Gideon mack is a church minister in Scotland who disappeared into the mountains one day and never returned, presumed dead, and this was confirmed when his body was found months later. However, this was not his first brush with death. Shortly before his disappearance, he fell into a gorge trying to rescue his fellow ministers dog, and showed up three days later, utterly convinced he spent the time in a cave with the devil, who rescued him, healed him and sent him back out into the world.
Written almost entirely by Gideon Mack as his testament to what happened before he disappeared for good, this does come across as if he is writing what actually happened. The only sections not penned by Gideon are the prologue and the epilogue. The prologue is written by a publisher who wants to publish the manuscript, and the epilogue is a series of interviews with the other characters in the novel to try and establish his state of mind. As he was obviously considered to be insane, or at least going through some kind of mental breakdown.
This is not spoiling any plot or suspense as we are told all this fairly early on in the novel. Gideon's manuscript itself does not just deal with these events though, it covers his whole life, from his childhood through his adolescent and university years and on to more recent events. He has a quite austere, religious upbringing with a devout, minister father and rebels against this, but ends up following in his father's footsteps, even though for the majority of the novel he professes not to believe in God, but in community. Not a bad ethos for a small town minister I thought. He has some tragedies along the way, one in particular which may have shaped the way his life panned out.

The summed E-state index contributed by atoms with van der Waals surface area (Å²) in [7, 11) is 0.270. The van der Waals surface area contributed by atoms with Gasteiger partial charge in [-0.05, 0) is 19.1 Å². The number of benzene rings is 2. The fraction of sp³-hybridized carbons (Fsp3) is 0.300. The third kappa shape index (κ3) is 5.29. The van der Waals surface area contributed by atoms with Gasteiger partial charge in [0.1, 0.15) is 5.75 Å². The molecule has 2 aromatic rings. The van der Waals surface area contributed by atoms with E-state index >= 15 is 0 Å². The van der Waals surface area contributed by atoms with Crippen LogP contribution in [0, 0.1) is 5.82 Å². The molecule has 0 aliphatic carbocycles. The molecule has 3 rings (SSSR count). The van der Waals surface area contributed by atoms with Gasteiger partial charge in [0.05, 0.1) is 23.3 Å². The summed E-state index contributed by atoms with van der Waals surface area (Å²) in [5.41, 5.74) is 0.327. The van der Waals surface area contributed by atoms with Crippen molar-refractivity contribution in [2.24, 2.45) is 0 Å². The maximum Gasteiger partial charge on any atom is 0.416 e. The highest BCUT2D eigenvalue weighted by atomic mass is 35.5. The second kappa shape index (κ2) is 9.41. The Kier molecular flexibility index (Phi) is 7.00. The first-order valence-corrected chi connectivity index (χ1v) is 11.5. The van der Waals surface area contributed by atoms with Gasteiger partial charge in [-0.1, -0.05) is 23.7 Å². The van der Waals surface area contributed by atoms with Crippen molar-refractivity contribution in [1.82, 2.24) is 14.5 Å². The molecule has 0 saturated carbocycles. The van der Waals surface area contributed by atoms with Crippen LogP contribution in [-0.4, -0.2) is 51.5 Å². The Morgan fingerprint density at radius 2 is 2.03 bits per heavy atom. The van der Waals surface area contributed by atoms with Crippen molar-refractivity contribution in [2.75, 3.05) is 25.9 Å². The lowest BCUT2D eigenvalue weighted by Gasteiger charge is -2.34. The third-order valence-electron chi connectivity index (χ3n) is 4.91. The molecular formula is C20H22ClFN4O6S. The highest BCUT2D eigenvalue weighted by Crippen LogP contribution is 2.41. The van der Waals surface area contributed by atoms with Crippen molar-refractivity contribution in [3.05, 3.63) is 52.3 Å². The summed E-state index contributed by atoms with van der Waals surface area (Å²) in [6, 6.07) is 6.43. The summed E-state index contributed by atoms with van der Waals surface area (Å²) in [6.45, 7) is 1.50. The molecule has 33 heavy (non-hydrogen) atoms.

The strange events that happen in the latter part of his life begin when he sees a standing stone in the woods he runs through that no-one else can see. Although, he does doubt himself so he never actually gets around to taking anyone to see it! But he does try and take a picture which doesn't develop, although this was on a very old film, so it is not clear whether it is stone eluding visual capture or a faulty film. This is in fact the essence of this story. Was he mad, imagining things, or having a breakdown which would be the more rational, normal explanation, or did he in fact meet the devil? It's left ambiguous, there are aspects of his disappearance that can't be explained, but also things stated in the epilogue about other events in his life that don't tie in with what he writes about. In the end he is an unreliable narrator, narrating an unbelievable tale, but that doesn't make it wrong. That's what I was left thinking anyway. The ambiguity is actually what I really liked about this book. It would have been disappointing if it had all been tied up with it either being a supernatural explanation, or a question of mental illness. I thought it did sway slightly more in one direction than the other, but it was left open.
However, if this book was just about Gideon Mack it wouldn't be as good. What adds to the readability and interest of this is the other characters. His best friends, John and Elsie, who grow ever more exasperated with him, although try to be understanding. The Dogmatic Church council who didn't like his methods before his experience, and took legal action against him once he went public. But most interesting for me was his relationship with the elderly Catherine Craigie, an atheist and local scholar who request some very specific and controversial funeral arrangements, carried out by Mack himself after his meeting with the devil.
All in all, I liked this book. But then I do like things with a religious slant, particularly if its questioning religion.